Download Speaking about Godard PDF

TitleSpeaking about Godard
PublisherNew York University Press
ISBN 139780814780664
CategoryArts - Film
LanguageEnglish
File Size2.6 MB
Total Pages194
Table of Contents
                            Foreword by Constance Penley
Acknowledgments
1. Nana Is an Animal My Life to Live/Vivre sa vie (1962)
2. In Search of Homer Contempt/Le Mépris (1963)
3. Words Like Love Alphaville/Alphaville, une éirange aventure de Lemmy Caution (1965)
4. Anal Capitalism Weekend/Le Week-End (1967)
5. I Speak, Therefore I’m Not Gay Knowledge/Le Gai Savoir (1968)
6. In Her Place Number Two/Numéro deux (1975)
7. Moving Pictures Passion (1981)
8. The Same, Yet Other New Wave/Nouvelle vague (1990)
	Notes
	About the Authors
                        
Document Text Contents
Page 98

five

I Speak, Therefore I’m Not


Gay Knowledge/Le Gai Savoir (1968)



HF: After his success with Breathless (1959), Godard was probably the most successful auteur
filmmaker. Although his films transgressed the market rules, often two or three of them every year found
world distribution. But Godard became increasingly discontent with such half-measures. Cay Knowledge
(1968) was his attempt to make a film which would break so dramatically with the existing system of
production and distribution that he would never be able to use it again. Like the many people in those days
who tried hard to lose their jobs or be thrown out of school, Godard hoped that this break would lead to
something new. Not surprisingly, then, Gay Knowledge was never shown by the French television station
which commissioned it.1

KS: Gay Knowledge was the beginning of a curious chapter in Godard’s filmmaking career. Most
filmmakers hope to produce “good objects”—films that will “please.”2 Starting with Gay Knowledge,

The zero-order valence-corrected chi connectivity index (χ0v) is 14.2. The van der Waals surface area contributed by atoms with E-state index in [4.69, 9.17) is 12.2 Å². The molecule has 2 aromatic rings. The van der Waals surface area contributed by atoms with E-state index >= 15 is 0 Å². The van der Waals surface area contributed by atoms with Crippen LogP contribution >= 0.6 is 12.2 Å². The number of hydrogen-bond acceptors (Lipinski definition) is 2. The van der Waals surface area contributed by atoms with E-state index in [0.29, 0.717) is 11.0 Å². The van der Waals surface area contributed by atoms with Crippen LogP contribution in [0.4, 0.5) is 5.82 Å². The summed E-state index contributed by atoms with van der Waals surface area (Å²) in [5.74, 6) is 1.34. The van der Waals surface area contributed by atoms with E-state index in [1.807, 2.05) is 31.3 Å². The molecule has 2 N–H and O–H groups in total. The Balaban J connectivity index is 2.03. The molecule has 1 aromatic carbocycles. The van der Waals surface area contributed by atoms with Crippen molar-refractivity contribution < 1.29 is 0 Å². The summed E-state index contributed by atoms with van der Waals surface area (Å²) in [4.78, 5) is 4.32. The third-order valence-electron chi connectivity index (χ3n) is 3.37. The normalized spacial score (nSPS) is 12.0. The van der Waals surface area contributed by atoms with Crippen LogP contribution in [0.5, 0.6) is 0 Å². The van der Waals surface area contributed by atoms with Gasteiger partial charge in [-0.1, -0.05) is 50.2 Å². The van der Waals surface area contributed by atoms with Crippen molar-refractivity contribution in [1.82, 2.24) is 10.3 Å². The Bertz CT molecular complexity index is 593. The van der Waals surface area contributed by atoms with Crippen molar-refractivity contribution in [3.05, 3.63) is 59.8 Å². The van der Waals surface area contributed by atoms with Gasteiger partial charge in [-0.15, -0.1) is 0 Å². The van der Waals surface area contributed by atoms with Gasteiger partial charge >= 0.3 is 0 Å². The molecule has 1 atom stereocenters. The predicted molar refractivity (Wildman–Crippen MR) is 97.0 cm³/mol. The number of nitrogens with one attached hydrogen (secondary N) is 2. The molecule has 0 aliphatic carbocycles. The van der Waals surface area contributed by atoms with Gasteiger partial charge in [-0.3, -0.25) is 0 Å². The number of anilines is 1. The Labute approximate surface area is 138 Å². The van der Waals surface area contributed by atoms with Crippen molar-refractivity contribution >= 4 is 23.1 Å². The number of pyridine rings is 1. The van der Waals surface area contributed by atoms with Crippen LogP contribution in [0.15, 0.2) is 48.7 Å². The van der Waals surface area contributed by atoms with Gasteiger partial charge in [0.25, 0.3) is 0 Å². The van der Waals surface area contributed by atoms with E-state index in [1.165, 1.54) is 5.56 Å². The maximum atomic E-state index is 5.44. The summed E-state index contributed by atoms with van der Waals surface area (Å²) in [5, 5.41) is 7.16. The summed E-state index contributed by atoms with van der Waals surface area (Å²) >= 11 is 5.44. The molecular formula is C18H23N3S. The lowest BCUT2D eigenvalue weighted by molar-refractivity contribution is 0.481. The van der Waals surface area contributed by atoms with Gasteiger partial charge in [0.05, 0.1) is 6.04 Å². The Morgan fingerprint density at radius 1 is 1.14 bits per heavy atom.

and continuing through the Dziga Vertov period,3 Godard was motivated by a directly contrary wish—the
wish to produce “bad objects.” During this period, he set out to make films which would frustrate the
expectations of spectators as well as producers, and thereby generate unpleasure. But at least in the case
of Gay Knowledge, some viewers proved surprisingly resilient; they discovered that there can be more
than one way of having fun.


HF: In I968, university students began asking: “What does my work mean politically? What purposes
does it serve?” Once in the air, such questions sowed seeds of self-doubt everywhere; even bureaucrats
began to ask questions about the companies for which they were working. Godard was then ten years
older than the student generation, but he participated in this reflexive turn. “What is cinema?,” he asks in
Gay Knowledge. He poses this question not only with the discourse of his film, but also with its form.


KS: This film, which was shot before the French student uprising of May 1968,4 but edited afterward, is
the product of its historical moment in another sense, as well. It stages as sweeping a cultural revolution
as that carried out by Chairman Mao, the hero of many French students. In Gay Knowledge, two young
people, Patricia Lumumba and Emile Rousseau Quliet Berto and Jean-Pierre Léaud), meet for seven
nights in a darkened television studio to implement a new representational regime. On the first night, they
articulate a three-year plan to be carried out over the next six nights. The first year, they hope to collect
sounds and images. The second year, they expect to critique these sounds and images—to “reduce” them,
“decompose” them, subject them to “substitut[ions]” and “recompose” them. The third year, they propose
to build some alternative textual paradigms.

Page 194

About the Authors


Kaja Silverman is Chancellor’s Professor of Rhetoric and Film at the University of California at
Berkeley. She is the author of several books, including

, and Berlin-based director and film essayist Harun
Farocki has made over seventy films, including

and

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